Human Rights

Kashmiri human rights group asks both Army and militants to respect international humanitarian laws

Srinagar: Jammu Kashmir Coalition of Civil Society (JKCCS), a human rights group here on Friday asked all parties involved in the armed conflict to abide by principles of the International Humanitarian Law during their combat operations.

The human rights group, in a press statement issued here on May 19, asked both India and Pakistan, who are signatories to Geneva Conventions and other international humanitarian instruments that regulate conduct of combat in all conflict situations, to abide by the same. United Jehad Council (UJC), the umbrella organization of the insurgent groups fighting in Jammu and Kashmir, besides having its own Code of Conduct has on various occasions assured people of the state that it believes in abiding by the four covenants of the Geneva Conventions, the statement said.

UJC, in October 2007, while signing the Unilateral Declaration on the Ban of use of landminesreiterated, its commitment to abide by all the four covenants of the Geneva Conventions, said JKCCS in its statement.“Despite all the public commitments by India and Kashmiri insurgent groups, the people of Jammu and Kashmir continue to witness loss of civilian lives, destruction of their properties and denial of their civil and political rights.”

Referring to media reports during the past few months about escalation in direct hostilities between state and non-state forces,the human rights group emphasized that it felt duty-bound to remind the state as well as non-state actors of their moral, legal and religious obligations towards the people.The JKCCS called upon all the combatants whether state or non-state and their political leadership to abide by the minimum and basic principles of the International Humanitarian Law and other universally accepted principles.

JKCCS stressed that during operations combatants must not target civilian objects, civilian people and those not directly participating in armed hostilities. Constant care must be taken to spare the civilian population, civilians and civilian objects and avoid civilian casualties; military installations must not be created in and around population centres, it stressed.Attacks against such military objectives which are expected to cause disproportionate civilian casualties and damage must not be launched and the wounded and sick during and after the combat operations must be collected and cared for and civilians must not be taken hostage for any reason or/and in any circumstances, it added.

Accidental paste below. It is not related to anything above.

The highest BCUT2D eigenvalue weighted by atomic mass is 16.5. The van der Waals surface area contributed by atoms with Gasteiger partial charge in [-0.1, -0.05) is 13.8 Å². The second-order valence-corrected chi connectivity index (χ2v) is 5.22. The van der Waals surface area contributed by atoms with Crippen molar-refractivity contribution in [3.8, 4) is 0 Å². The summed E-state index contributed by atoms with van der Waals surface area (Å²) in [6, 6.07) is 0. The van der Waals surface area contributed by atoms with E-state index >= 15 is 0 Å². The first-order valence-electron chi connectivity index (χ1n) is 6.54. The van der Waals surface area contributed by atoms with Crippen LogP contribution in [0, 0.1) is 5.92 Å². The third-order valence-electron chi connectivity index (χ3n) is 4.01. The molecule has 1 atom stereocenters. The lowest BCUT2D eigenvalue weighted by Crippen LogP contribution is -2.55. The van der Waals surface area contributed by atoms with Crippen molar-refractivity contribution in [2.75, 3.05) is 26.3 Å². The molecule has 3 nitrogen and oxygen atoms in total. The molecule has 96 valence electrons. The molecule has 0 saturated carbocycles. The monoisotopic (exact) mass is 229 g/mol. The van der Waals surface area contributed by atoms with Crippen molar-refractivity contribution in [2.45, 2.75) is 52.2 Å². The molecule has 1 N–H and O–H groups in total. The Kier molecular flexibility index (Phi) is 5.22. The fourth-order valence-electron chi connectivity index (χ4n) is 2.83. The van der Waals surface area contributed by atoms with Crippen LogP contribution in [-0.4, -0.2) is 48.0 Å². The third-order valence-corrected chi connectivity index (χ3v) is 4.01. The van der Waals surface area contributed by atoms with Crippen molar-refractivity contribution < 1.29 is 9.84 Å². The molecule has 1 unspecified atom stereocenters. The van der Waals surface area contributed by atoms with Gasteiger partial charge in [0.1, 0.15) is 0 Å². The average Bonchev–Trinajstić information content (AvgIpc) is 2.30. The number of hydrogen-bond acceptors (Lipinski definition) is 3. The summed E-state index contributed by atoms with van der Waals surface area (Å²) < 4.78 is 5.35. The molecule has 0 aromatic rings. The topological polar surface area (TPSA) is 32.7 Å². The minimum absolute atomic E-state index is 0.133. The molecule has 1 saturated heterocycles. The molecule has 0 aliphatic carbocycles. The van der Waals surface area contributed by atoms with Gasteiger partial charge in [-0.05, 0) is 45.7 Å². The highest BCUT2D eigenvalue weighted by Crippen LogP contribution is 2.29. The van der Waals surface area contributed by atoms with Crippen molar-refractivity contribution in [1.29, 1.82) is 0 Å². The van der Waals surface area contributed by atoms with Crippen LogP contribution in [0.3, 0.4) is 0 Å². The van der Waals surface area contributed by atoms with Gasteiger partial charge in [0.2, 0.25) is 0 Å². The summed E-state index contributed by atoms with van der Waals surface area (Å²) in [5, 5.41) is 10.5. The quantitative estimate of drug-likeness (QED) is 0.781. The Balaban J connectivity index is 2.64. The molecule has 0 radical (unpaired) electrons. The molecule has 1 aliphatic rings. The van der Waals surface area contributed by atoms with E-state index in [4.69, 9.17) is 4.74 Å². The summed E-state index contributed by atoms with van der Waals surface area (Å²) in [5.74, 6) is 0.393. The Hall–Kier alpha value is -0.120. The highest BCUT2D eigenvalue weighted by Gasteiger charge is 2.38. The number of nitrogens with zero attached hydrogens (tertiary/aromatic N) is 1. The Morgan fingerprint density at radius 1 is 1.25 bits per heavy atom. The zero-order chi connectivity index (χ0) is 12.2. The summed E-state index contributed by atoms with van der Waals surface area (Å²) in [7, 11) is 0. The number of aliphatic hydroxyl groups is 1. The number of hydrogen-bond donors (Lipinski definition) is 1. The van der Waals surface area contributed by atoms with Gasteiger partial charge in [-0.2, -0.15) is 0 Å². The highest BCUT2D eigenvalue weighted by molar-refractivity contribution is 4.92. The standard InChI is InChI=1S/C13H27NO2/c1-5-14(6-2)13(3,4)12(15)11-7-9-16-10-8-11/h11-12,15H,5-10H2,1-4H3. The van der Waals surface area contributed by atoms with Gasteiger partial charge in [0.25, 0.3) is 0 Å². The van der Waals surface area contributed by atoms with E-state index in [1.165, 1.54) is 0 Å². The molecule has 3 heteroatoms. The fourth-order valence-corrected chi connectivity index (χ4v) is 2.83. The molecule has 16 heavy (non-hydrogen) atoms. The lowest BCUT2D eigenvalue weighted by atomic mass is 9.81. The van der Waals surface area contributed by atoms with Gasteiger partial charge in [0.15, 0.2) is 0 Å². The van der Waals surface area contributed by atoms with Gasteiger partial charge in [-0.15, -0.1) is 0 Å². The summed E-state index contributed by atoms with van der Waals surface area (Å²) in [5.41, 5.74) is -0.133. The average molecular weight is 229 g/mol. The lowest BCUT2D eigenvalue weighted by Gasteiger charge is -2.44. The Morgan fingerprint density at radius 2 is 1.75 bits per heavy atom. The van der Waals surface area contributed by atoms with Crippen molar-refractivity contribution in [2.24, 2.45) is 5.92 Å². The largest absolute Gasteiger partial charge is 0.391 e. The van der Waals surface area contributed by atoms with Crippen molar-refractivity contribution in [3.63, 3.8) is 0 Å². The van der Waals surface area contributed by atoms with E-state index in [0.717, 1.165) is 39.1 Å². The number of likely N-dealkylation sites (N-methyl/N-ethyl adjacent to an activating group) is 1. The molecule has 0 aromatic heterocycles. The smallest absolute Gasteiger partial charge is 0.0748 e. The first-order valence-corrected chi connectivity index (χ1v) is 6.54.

“The dead must be respected and their bodies not mutilated. When mortal remains are unidentified, every effort must be made to preserve evidence that could lead to their eventual identification. Graves should be marked. Where the identity of a dead person is known (whether friend or enemy), next of the kin should be promptly informed. Family members of those involved in direct hostilities (insurgents, police and armed forces personnel) must be treated exactly like civilians and not arrested, abducted, threatened, assaulted or discriminated against. Ambulances, medical personnel and fire-fighting personnel who take no active part in hostilities must not be attacked, nor obstructed from performing their humanitarian duties,” it emphasized.

The statement further said that during operations when enemy fighters are taken prisoners, they must be treated humanely; they must not be tortured, killed or disappeared in custody. Besides, places of worship and those taking refuge in them must not be attacked in any circumstances; minorities, women, children, elderly and disabled should always be respected and no attempts should be made to infringe upon their rights, dignity and safety and vehicles and buildings bearing emblems of the Red Cross and the Red Crescent should be respected and these emblems must not be used to deceive the enemy during hostilities.

The JKCCS further said that there have been huge number of extrajudicial killings by security forces and an indiscriminate use of force against civilians during the past few months. “Also the Indian state has resorted to tactics of collective punishment on the civilian population for providing support to the armed insurgents. Cordon and search operations, widespread torture and beatings of the civilians, using civilians as human shields, preventing the ambulances from ferrying the injured to hospitals, ransacking and vandalization of civilian properties, attacks on college premises, banning of internet etc. are some of the allegations against police and security forces.”

On the other hand, armed insurgents have been accused of killing workers of political parties, attacks on banks, throwing of grenades and attacking security forces at public places, ransacking of the houses of police personnel and threatening their family members and killing of a soldier on leave after abduction, the statement added. It further said that there have been news reports about beheading of two Army personnel in Poonch district (in Jammu region of the state) by Pakistani army deployed along the Ceasefire Line and the killings of civilians due to border skirmishes between Indian and Pakistani army.

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